3. Workout frequency: Delayed Onset Muscle Soreness (DOMS) can last for 24-72 hours, and hinder your workout quality. Be sure that you’re allowing yourself enough time between workouts. For example, I like to keep at least a day, preferably two, between a heavy squat day and a heavy deadlift day. I usually fill the time in between with a quick (10-15 min) conditioning workout or circuit strength training. Doing so allows me to get the most out of my hardest workouts, while still training in between.

The Road to Recovery

As you can see, we need a sound recovery strategy in both our daily lives and our exercise programs.  When we neglect this essential component of a healthy lifestyle we harm our opportunity to create continued improvement.  If you feel as though you’re doing the right things but struggling with the outcome, contact us today and join the Vitalifit Coaching Program that is right for you.


If you’ve missed any of the previous installments in our Strength Training Staples series, you can find their links below:

Intro: The Importance of Strength Training
Part I – Squats
Part II – Deadlifts
Part III – Upper Push
Part IV – Upper Pull
Part V – Supplemental Exercises
Part VI – The Core

Today, we’ll be covering program design. Program design is a loaded topic – if you polled 100 different coaches on how to design programs, you’d get 100 different answers. Furthermore, I could probably write a month’s worth of articles about the subject. For the purposes of this article, we’re going to keep it simple and show you how to put together a well-rounded program using exercises from the previous articles.

Lots of things work…

There’s more than one way to…

I’ve heard it said that poorly a designed program done consistently will yield better results than the perfect program done sporadically.  I couldn’t agree more.  Ultimately, if you are disciplined in your adherence to the program, results will follow.  If, along the way, you refine and improve your program you will maximize the opportunity to achieve of your goals.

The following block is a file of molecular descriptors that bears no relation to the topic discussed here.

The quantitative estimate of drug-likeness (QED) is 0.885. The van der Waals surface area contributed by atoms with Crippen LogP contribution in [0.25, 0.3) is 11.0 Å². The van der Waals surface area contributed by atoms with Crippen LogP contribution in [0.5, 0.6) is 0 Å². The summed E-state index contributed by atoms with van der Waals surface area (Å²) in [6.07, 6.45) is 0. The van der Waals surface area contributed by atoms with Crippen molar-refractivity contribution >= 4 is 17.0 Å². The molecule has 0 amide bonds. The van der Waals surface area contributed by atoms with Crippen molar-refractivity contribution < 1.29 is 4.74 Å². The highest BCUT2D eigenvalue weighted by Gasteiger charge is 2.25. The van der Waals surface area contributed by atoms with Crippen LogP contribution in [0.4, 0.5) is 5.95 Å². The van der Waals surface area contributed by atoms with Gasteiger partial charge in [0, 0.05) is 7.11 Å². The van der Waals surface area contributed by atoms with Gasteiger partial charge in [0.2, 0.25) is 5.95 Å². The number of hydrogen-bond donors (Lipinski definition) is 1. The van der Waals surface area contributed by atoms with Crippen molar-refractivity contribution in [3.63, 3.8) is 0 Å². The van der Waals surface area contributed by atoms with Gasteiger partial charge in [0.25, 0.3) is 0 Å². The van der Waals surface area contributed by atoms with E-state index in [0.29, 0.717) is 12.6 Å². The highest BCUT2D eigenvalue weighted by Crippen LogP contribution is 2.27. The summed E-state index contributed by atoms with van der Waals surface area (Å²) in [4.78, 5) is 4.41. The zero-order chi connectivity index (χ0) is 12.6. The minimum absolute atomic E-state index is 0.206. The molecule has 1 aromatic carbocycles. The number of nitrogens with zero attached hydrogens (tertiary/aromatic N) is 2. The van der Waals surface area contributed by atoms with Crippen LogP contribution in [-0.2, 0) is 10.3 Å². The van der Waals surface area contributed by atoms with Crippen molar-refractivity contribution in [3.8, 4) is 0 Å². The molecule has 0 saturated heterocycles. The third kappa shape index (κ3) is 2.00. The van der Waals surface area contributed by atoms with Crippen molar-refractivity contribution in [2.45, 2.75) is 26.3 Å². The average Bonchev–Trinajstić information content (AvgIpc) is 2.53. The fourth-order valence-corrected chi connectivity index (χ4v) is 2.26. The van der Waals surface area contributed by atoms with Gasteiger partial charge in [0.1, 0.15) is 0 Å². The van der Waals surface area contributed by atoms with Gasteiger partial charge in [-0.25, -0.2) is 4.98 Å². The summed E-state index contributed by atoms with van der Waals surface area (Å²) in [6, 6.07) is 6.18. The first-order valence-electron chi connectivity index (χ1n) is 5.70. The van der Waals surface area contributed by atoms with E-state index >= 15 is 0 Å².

With that said, you’d be well served to incorporate several principles that are universally considered to comprise a well-designed program:

  • Individuality: The program has to be right for you. Your exercise abilities may differ from your friend or workout partner.  Be sure that the program you follow takes into account factors like skill level, mobility, injury history, etc.   Better program adherence and positive results will follow.

  • Progressive Overload: Our programs should encourage us to improve daily, weekly and monthly. If you’re still squatting the same weight in week 6 of your program at the same rep count as you were in week 1, it’s time to challenge yourself a little more.

  • Specificity: The program should help you work toward your goals. Whether the goal is strength, fat loss, movement quality, etc. be sure that the program fits the desired outcome.

  • Variety: If squat, deadlift and bench press are the only exercises in our program, we miss out on an opportunity to challenge the body in multiple planes and ranges of motion. Exercises that promote rotation, side to side movement or single-leg stability are all great examples of how you can sprinkle variety into your program, while still keeping the primary exercises.  Changing the rep or set count is another way to add variety.

  • Recovery: Our gains happen during recovery. A well-designed program has periods of high intensity and periods of lower intensity and recovery.   If you neglect the recovery component you will increase your risk of injury while harming your overall improvement.

Exercise Selection

We’re going to create two days of programming using exercises from the previous installments. To create our program we’ll refer to the following categories to help ensure that the designed program adheres to the principles above:

  • Squat

  • Deadlift

  • Single Leg Strength/Stability

  • Core

  • Upper Pull

  • Upper Push

  • Pull Up

  • Push Up